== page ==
Laminectomy for spondylolisthesis is a common add-on technique used in conjunction to spondylodesis (spinal fusion) for the treatment of vertebral slippage and related stenosis. Laminectomy is a very versatile surgical procedure that can resolve central and foraminal stenosis, taking pressure off compressed spinal cord and spinal nerve root tissues. However, it must be noted that laminectomy does not provide any semblance of a cure for listhesis itself. It merely addresses some of the common complications of symptomatic vertebral migration.
Laminectomy allows doctors access to the interior of the spinal canal, enabling them to clean out arthritic accumulations and address specific and general blockages in the central and neuroforaminal canals. Laminectomy also allows surgeons the chance to simultaneously treat many other spinal abnormalities at the same time, including herniated discs.
This patient guide profiles the use of laminectomy in listhesis patients. We will explain the uses of this popular surgical technique and how it may benefit symptomatic patients. However, we will also balance the conversation by examining the many downsides of laminectomy, including the risks inherent to the operation.
Laminectomy for Spondylolisthesis Indications
Laminectomy is indicated for spondylolisthesis patients who demonstrate spinal stenosis or neuroforaminal stenosis due to abnormal vertebral migration and other causative factors. When used as a singular therapeutic modality, laminectomy will not do anything to change the position of the slipped vertebral bone, but will be able to resolve the stenotic formations associated with it due to misaligned central or foraminal canals. When the listhesis is stable and not in need of correcting surgically, laminectomy is sometimes used as a sole treatment option for various types of stenosis.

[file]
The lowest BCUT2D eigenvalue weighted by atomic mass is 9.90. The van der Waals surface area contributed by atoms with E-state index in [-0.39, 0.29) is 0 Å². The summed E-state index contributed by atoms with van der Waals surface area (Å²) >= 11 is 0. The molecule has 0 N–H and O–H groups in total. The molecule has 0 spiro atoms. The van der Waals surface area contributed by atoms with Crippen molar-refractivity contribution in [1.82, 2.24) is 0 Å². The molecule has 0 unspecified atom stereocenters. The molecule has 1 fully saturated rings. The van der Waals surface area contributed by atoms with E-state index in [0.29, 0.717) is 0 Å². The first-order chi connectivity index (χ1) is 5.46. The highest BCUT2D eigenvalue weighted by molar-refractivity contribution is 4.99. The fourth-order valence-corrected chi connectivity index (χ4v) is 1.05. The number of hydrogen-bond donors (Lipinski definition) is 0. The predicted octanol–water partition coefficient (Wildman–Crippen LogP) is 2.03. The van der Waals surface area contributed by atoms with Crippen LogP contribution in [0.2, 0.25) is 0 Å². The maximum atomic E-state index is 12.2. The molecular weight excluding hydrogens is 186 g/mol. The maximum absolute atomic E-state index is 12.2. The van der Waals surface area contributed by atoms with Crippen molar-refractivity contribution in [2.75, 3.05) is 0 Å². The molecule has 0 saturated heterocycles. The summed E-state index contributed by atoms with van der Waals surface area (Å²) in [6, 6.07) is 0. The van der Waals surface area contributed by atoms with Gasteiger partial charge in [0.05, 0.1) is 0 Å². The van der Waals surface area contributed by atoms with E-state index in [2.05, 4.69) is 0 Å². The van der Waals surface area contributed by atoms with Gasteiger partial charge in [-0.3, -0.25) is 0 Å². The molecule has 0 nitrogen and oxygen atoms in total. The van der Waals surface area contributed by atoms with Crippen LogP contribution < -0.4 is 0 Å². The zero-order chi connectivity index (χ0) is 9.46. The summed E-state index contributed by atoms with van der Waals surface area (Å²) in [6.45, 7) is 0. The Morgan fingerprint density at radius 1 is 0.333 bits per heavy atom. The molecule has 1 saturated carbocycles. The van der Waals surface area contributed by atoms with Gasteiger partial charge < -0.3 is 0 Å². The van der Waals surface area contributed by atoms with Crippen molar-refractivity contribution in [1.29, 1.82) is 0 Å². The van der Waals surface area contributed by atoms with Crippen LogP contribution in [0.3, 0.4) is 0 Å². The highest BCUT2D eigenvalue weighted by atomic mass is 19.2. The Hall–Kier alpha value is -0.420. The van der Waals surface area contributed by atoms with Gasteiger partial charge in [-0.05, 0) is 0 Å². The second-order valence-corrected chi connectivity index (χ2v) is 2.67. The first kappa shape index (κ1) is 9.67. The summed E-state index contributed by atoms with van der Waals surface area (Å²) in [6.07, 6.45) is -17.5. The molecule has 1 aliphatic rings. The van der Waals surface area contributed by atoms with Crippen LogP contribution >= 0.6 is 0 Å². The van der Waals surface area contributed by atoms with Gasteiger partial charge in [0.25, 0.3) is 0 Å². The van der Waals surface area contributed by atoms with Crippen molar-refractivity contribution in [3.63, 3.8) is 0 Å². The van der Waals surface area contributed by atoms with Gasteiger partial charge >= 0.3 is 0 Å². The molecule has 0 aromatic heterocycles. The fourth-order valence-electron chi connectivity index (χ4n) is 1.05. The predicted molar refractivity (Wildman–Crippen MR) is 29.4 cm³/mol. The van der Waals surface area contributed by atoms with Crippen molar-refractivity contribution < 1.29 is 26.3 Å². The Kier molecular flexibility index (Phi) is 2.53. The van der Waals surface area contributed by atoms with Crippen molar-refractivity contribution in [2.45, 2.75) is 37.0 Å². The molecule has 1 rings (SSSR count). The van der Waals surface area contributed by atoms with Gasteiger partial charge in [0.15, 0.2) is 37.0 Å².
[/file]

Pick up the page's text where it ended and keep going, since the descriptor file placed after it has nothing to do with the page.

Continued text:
However, laminectomy is more often used in combination with spinal fusion to resolve the abnormal vertebral placement, stabilize the spine and widen the central and/or foraminal canal spaces. This dual approach to care provides a cure for the listhesis, returning the backbone to a normal or near normal state of alignment, while also treating the symptom-generating forms of stenosis that exist inside the various canal spaces.
Laminectomy is very effective at clearing stenotic formations in the central spinal canal, as well as from the neural foramina. The surgeon is granted direct access to the interior of the spine using this technique, so they can actually visualize any pathology that might be present and address even unforeseen issues that might be causative for pain.
Laminectomy is a very flexible surgical endeavor, allowing successful treatment of many diagnoses. Better yet, newer, minimally-invasive versions of laminectomy (hemi-laminectomy) are now generally available and can reduce damage to the spine and surrounding tissues, facilitating quicker recoveries with less pain and decreased chances for complications. Laminectomy is perfectly indicated when multiple spinal irregularities are present and highly symptomatic, but the specific cause of pain is not clearly defined during noninvasive evaluation.
Laminectomy Surgical Risks
Laminectomy is invasive spinal surgery and therefore demonstrates many very significant risk factors including all of the following characteristics:
Laminectomy inherently weakens the operated vertebral bones. This damage often necessitates spinal fusion, corpectomy or implant placement to reinforce the vertebrae and stabilize the spine. If a dual laminectomy/fusion is planned, this is a nonissue. However, many laminectomy patients wake up to find they have endured a spinal fusion that was not planned for. Worse still, this fusion is almost always avoidable, but performed anyway since it makes the entire procedure easier and more profitable for the surgeon, despite the many risks to the patient.
Laminectomy can traumatize the spinal cord or spinal nerves. Procedures which access the interior of the spinal canal are known to be the riskiest and have the potential to do the most collateral damage to healthy central nervous system components.
When combined with fusion or corpectomy, laminectomy becomes the most invasive form of spinal operation imaginable. Spondylodesis has many inherent risks of its own, which are detailed in our dedicated coverage of the procedure.
Since curative treatment options for spondylolisthesis are greatly limited and almost always involve spinal fusion, patients must be careful to analyze the risks and weigh these against the benefits to be gained before deciding on laminectomy or laminectomy/fusion treatment.